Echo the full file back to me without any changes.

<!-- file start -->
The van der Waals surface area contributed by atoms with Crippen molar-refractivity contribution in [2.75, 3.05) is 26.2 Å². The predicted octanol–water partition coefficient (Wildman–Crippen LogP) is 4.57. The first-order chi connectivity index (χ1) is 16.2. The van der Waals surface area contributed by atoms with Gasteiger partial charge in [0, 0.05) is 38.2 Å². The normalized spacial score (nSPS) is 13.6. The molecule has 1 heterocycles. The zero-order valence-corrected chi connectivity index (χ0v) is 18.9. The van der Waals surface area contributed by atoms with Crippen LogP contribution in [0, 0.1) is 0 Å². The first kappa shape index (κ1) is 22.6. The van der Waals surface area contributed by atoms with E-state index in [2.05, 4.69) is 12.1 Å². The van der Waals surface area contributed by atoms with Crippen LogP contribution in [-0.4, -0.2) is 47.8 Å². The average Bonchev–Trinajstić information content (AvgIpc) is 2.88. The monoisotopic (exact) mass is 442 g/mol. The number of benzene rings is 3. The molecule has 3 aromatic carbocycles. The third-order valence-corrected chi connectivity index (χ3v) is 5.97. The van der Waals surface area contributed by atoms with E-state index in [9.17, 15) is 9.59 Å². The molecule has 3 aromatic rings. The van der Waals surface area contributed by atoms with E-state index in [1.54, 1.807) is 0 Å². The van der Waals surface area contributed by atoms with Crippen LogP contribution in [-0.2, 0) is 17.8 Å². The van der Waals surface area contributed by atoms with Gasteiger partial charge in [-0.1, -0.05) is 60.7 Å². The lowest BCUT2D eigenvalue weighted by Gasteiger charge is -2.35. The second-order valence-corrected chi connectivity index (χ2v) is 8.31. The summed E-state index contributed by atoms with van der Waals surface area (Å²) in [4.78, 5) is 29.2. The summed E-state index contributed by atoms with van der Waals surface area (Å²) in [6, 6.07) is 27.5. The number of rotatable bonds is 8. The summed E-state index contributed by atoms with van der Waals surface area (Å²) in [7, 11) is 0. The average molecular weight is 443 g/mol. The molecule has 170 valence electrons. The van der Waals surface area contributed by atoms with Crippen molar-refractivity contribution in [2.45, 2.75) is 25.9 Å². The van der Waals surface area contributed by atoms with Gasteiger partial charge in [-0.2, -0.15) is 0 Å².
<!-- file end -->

The van der Waals surface area contributed by atoms with Crippen molar-refractivity contribution in [2.75, 3.05) is 26.2 Å². The predicted octanol–water partition coefficient (Wildman–Crippen LogP) is 4.57. The first-order chi connectivity index (χ1) is 16.2. The van der Waals surface area contributed by atoms with Gasteiger partial charge in [0, 0.05) is 38.2 Å². The normalized spacial score (nSPS) is 13.6. The molecule has 1 heterocycles. The zero-order valence-corrected chi connectivity index (χ0v) is 18.9. The van der Waals surface area contributed by atoms with Crippen LogP contribution in [0, 0.1) is 0 Å². The first kappa shape index (κ1) is 22.6. The van der Waals surface area contributed by atoms with E-state index in [2.05, 4.69) is 12.1 Å². The van der Waals surface area contributed by atoms with Crippen LogP contribution in [-0.4, -0.2) is 47.8 Å². The average Bonchev–Trinajstić information content (AvgIpc) is 2.88. The monoisotopic (exact) mass is 442 g/mol. The number of benzene rings is 3. The molecule has 3 aromatic carbocycles. The third-order valence-corrected chi connectivity index (χ3v) is 5.97. The van der Waals surface area contributed by atoms with E-state index in [9.17, 15) is 9.59 Å². The molecule has 3 aromatic rings. The van der Waals surface area contributed by atoms with E-state index in [1.54, 1.807) is 0 Å². The van der Waals surface area contributed by atoms with Crippen LogP contribution in [-0.2, 0) is 17.8 Å². The van der Waals surface area contributed by atoms with Gasteiger partial charge in [-0.1, -0.05) is 60.7 Å². The lowest BCUT2D eigenvalue weighted by Gasteiger charge is -2.35. The second-order valence-corrected chi connectivity index (χ2v) is 8.31. The summed E-state index contributed by atoms with van der Waals surface area (Å²) in [4.78, 5) is 29.2. The summed E-state index contributed by atoms with van der Waals surface area (Å²) in [6, 6.07) is 27.5. The number of rotatable bonds is 8. The summed E-state index contributed by atoms with van der Waals surface area (Å²) in [7, 11) is 0. The average molecular weight is 443 g/mol. The molecule has 170 valence electrons. The van der Waals surface area contributed by atoms with Crippen molar-refractivity contribution in [2.45, 2.75) is 25.9 Å². The van der Waals surface area contributed by atoms with Gasteiger partial charge in [-0.2, -0.15) is 0 Å².